High levels of public transport in London mean vehicle emissions are much lower than in other major cities, accounting for 22% of the total. Continued investment in buses and trains, along with charging for carbon in private cars, can deliver a saving of some one million tonnes of CO2 a year, says the London government.
However, aviation is not included in the transport figures. Bringing the industry into a carbon-trading scheme will be essential to reach the desired 2050 goals, says Livingstone. He points out that only 15% of flights from Heathrow and City airports are business-related. The huge increase in air travel in recent years has been in the leisure sector, and he believes the market should reflect the carbon cost of flights. A £15 ($30) carbon tax on each ticket, he says, would halt continuing growth.
If the goal of a 60% reduction in London's emissions is not achieved by 2050, the mayor envisages a dreadful day when, as in continental Europe in 2003, "tens of thousands" of pensioners could die in summer heat waves. Even if the goal is achieved, temperatures will be much higher than now, and will be more keenly felt. The city will need shade and a cooling system, and Livingstone is already in talks with the Royal Horticultural Society to devise a planting programme of trees that will survive in the summer heat expected by the middle of the century.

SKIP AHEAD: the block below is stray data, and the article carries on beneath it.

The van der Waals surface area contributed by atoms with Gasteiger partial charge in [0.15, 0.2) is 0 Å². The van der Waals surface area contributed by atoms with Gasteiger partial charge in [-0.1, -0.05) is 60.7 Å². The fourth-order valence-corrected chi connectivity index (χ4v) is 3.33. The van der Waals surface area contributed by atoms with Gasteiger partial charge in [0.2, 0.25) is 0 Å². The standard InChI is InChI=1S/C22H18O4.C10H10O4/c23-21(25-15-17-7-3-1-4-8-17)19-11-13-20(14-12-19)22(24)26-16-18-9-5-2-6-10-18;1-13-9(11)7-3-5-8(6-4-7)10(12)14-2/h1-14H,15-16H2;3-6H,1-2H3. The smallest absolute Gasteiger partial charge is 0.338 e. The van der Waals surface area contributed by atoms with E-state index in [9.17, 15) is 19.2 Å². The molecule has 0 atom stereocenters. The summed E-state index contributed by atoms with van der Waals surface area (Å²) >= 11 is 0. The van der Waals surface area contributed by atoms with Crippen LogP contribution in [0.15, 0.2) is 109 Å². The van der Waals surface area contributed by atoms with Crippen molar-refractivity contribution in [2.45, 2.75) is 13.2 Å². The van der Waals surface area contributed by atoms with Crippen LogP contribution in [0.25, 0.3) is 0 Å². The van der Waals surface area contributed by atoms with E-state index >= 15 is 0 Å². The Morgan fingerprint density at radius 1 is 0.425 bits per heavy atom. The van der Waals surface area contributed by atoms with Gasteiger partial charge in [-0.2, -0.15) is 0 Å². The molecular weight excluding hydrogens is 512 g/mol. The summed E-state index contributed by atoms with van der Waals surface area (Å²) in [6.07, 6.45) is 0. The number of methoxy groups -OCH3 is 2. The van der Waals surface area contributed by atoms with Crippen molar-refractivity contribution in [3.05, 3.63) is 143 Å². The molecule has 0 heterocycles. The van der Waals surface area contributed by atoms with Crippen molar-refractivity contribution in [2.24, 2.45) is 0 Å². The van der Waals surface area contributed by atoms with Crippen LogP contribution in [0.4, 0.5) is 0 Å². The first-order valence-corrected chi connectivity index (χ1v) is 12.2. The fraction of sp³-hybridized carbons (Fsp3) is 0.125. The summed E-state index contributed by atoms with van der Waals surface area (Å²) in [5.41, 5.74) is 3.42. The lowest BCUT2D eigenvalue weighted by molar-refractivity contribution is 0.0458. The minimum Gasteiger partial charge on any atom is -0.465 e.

Boris Johnson, an opposition candidate in next May's London mayoral election, has yet to decide whether the plan would go ahead if he took over at City Hall. His aides say he is in "policy lockdown mode at the moment," meeting with experts and testing policy ideas. "Boris wants to be a green mayor and for London to be the greenest city in the world," said a spokeswoman for the campaign, "and will therefore be looking to see if existing plans are delivering or can be improved upon. It is too early to specifically comment on the mayor's climate action plan, as it may depend on other policies that Boris will wish to introduce."
Copyright Guardian News & Media Ltd 2007